In general, non-meat diets have been associated with lower risks of cardiovascular diseases, obesity, type 2 diabetes and some cancers (the American Journal of Clinical Nutrition). The reasoning behind is that a vegetarian diet is rich in fibre, folic acid, potassium, magnesium and unsaturated fats (the good ones).
We have previously discussed the positives of eating meat and we’ve busted the myths around it but now let’s have a look at the vegetarian/vegan diet and how nutritious it is.
Here is what an Eating-Well Vegetarian Plate looks like:
Lots of fruits and veggies – whether fresh or frozen, juiced or dried! No need to explain how important they are for the body.
Bread, rice, potatoes, pasta and starchy foods – the basis of most meals in a non-meat diet. Preferably wholemeal and wholegrains! They supply complex carbohydrates that the body needs longer to process meaning that they supply us with energy over a longer period of time.
Milk and dairy products rich in calcium, protein and some vitamins. If you are avoiding dairy foods, try with fortified soya, rice and out drinks or other foods that are high in vitamin C content.
Alternatives to meat, fish and dairy products – pulses, nut, seeds, wheat proteins and mycoprotein.
Looking pretty much the same as the commonly-known Eat-Well Plate, huh? Nonetheless, not taking in any meat or dairy products means that there is a deficiency of certain vital vitamins and minerals such as vitamin B-12 and D, calcium, omega-3 fatty acids,zinc and iron. Here are some alternative solutions as to which foods to gain those from.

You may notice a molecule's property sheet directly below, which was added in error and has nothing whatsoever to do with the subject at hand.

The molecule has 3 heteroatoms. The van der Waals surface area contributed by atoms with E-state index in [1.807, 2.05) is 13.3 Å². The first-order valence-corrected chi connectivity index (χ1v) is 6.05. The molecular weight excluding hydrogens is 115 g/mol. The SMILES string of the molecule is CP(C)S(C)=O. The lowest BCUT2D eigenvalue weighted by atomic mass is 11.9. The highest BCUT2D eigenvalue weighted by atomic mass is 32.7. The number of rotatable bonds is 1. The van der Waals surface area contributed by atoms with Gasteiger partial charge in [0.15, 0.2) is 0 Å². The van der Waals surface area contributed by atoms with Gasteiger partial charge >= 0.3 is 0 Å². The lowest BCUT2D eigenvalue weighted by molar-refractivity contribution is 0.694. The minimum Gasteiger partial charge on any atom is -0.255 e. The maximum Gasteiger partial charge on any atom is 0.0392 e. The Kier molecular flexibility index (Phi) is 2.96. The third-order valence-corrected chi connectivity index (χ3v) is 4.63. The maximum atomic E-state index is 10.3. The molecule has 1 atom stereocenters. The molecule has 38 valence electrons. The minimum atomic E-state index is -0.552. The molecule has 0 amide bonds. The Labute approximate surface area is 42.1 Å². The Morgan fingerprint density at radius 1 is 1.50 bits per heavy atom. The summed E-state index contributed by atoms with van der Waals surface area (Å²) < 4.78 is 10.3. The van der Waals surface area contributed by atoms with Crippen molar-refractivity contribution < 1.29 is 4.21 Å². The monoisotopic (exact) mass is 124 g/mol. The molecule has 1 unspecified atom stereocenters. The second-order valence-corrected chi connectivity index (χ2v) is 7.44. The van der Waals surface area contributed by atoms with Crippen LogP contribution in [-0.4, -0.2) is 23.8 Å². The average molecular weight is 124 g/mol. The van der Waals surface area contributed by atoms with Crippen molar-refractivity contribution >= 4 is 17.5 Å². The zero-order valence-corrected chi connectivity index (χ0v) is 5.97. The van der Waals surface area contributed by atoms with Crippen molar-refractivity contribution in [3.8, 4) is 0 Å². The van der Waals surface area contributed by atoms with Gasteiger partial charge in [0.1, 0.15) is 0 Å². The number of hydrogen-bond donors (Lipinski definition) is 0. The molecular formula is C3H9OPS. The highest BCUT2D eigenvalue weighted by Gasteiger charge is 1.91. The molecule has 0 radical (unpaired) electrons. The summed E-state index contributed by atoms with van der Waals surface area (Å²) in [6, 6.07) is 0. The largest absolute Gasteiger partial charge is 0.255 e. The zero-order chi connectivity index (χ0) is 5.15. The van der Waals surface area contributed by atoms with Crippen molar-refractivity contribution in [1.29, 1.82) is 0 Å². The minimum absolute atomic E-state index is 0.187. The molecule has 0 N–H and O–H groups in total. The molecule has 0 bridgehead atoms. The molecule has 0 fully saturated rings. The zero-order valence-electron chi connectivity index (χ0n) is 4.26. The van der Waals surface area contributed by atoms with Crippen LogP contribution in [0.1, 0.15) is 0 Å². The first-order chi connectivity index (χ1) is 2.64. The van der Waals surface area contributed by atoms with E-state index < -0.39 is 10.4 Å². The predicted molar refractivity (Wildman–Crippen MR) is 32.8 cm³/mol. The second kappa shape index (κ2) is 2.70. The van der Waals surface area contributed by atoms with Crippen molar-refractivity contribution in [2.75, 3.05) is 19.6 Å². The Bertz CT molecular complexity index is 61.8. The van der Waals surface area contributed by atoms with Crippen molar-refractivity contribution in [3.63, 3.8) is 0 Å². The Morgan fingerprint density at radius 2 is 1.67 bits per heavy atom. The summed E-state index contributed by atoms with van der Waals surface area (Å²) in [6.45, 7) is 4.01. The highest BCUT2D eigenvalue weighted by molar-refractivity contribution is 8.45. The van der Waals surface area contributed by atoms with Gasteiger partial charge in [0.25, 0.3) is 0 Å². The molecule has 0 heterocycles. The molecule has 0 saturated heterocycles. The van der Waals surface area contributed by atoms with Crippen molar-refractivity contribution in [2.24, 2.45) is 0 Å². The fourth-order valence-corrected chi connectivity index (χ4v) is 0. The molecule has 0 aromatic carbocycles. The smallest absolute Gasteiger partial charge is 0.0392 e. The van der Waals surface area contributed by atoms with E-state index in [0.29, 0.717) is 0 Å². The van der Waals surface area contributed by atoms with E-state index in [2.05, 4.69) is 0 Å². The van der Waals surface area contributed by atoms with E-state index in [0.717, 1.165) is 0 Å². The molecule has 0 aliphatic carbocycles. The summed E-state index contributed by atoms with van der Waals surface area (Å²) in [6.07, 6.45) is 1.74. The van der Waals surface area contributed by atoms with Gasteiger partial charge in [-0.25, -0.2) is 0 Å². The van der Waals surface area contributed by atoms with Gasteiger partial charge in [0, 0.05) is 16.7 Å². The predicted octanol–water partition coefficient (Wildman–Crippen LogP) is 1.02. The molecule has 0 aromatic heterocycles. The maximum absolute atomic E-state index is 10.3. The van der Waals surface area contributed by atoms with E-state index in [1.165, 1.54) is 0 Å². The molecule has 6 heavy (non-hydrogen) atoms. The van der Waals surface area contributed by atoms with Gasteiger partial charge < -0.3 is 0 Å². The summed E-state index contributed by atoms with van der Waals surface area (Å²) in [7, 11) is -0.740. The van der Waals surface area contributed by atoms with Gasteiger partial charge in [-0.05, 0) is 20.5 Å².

Legumes, all sorts of beans, peas, lentils, soy and nuts! Especially nuts! They are so rich in protein, iron, zinc and calcium that they can rival meat and fish. You can also try with soya milk and vegan cheese!
All of the above foods are rich in protein, low in saturated fats and cholesterol free which is all very good for the heart and the cardiovascular system.
As meat is the only natural source of vitamin B-12 which is vital for the normal functioning of the brain and the nervous system, make sure you are getting at least some of it! You can find it in eggs, milk and other dairy products. If you are a vegan, try to increase the intake of fortified products such as breakfast cereals, milk substitutes made from soy, tofu and meat replacements made from wheat gluten and soybeans. Another alternative is just taking some vitamin B12 supplements.
Also vitamin D! A good meat substitute to get that vitamin D is fortified margarine andbreakfast cereals. Also sunlight!
You can also top up your iron and zinc intake by eating leafy green veggies!
So if you are considering going veggie/vegan, do not be scared! Substituting meat is not so difficult. However, if you have been a meat-eater all your life, make sure you add to your vegan diet vitamin B12 and D, calcium, iron, zinc and protein.
Going veggie/vegan is quite adventurous but it also brings in a big change in a person’s life.
Do not hesitate, give it a go! You will definitely feel better about yourself not only physically but mentally too! And let’s be honest what a better way to bring in a change in the world!
Written by Dr. Noel Duncan